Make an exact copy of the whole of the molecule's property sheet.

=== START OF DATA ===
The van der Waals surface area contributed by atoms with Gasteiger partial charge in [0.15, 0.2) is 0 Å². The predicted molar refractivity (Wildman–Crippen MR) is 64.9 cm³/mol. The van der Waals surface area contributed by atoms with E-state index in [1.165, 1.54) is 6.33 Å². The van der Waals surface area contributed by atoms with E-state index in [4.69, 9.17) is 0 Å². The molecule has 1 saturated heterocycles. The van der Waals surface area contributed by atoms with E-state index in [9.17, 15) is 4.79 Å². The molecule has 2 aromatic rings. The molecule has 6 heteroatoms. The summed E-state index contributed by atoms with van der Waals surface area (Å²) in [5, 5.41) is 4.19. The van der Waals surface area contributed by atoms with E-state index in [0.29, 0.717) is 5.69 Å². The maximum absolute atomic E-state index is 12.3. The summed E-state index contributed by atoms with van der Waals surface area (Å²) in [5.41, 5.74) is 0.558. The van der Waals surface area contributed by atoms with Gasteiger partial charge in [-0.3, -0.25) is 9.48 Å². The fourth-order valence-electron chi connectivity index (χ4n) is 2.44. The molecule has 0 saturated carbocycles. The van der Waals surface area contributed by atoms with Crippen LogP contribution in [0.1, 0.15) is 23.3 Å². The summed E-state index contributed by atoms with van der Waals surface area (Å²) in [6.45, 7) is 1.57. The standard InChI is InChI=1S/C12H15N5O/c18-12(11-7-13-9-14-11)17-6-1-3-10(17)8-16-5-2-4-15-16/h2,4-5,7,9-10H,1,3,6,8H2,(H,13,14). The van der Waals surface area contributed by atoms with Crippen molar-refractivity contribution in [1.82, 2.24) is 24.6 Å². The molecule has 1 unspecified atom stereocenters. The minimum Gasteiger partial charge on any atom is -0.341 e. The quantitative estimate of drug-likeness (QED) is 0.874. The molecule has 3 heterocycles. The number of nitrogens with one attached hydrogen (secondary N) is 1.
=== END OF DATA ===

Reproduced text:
The van der Waals surface area contributed by atoms with Gasteiger partial charge in [0.15, 0.2) is 0 Å². The predicted molar refractivity (Wildman–Crippen MR) is 64.9 cm³/mol. The van der Waals surface area contributed by atoms with E-state index in [1.165, 1.54) is 6.33 Å². The van der Waals surface area contributed by atoms with E-state index in [4.69, 9.17) is 0 Å². The molecule has 1 saturated heterocycles. The van der Waals surface area contributed by atoms with E-state index in [9.17, 15) is 4.79 Å². The molecule has 2 aromatic rings. The molecule has 6 heteroatoms. The summed E-state index contributed by atoms with van der Waals surface area (Å²) in [5, 5.41) is 4.19. The van der Waals surface area contributed by atoms with E-state index in [0.29, 0.717) is 5.69 Å². The maximum absolute atomic E-state index is 12.3. The summed E-state index contributed by atoms with van der Waals surface area (Å²) in [5.41, 5.74) is 0.558. The van der Waals surface area contributed by atoms with Gasteiger partial charge in [-0.3, -0.25) is 9.48 Å². The fourth-order valence-electron chi connectivity index (χ4n) is 2.44. The molecule has 0 saturated carbocycles. The van der Waals surface area contributed by atoms with Crippen LogP contribution in [0.1, 0.15) is 23.3 Å². The summed E-state index contributed by atoms with van der Waals surface area (Å²) in [6.45, 7) is 1.57. The standard InChI is InChI=1S/C12H15N5O/c18-12(11-7-13-9-14-11)17-6-1-3-10(17)8-16-5-2-4-15-16/h2,4-5,7,9-10H,1,3,6,8H2,(H,13,14). The van der Waals surface area contributed by atoms with Crippen molar-refractivity contribution in [1.82, 2.24) is 24.6 Å². The molecule has 1 unspecified atom stereocenters. The minimum Gasteiger partial charge on any atom is -0.341 e. The quantitative estimate of drug-likeness (QED) is 0.874. The molecule has 3 heterocycles. The number of nitrogens with one attached hydrogen (secondary N) is 1.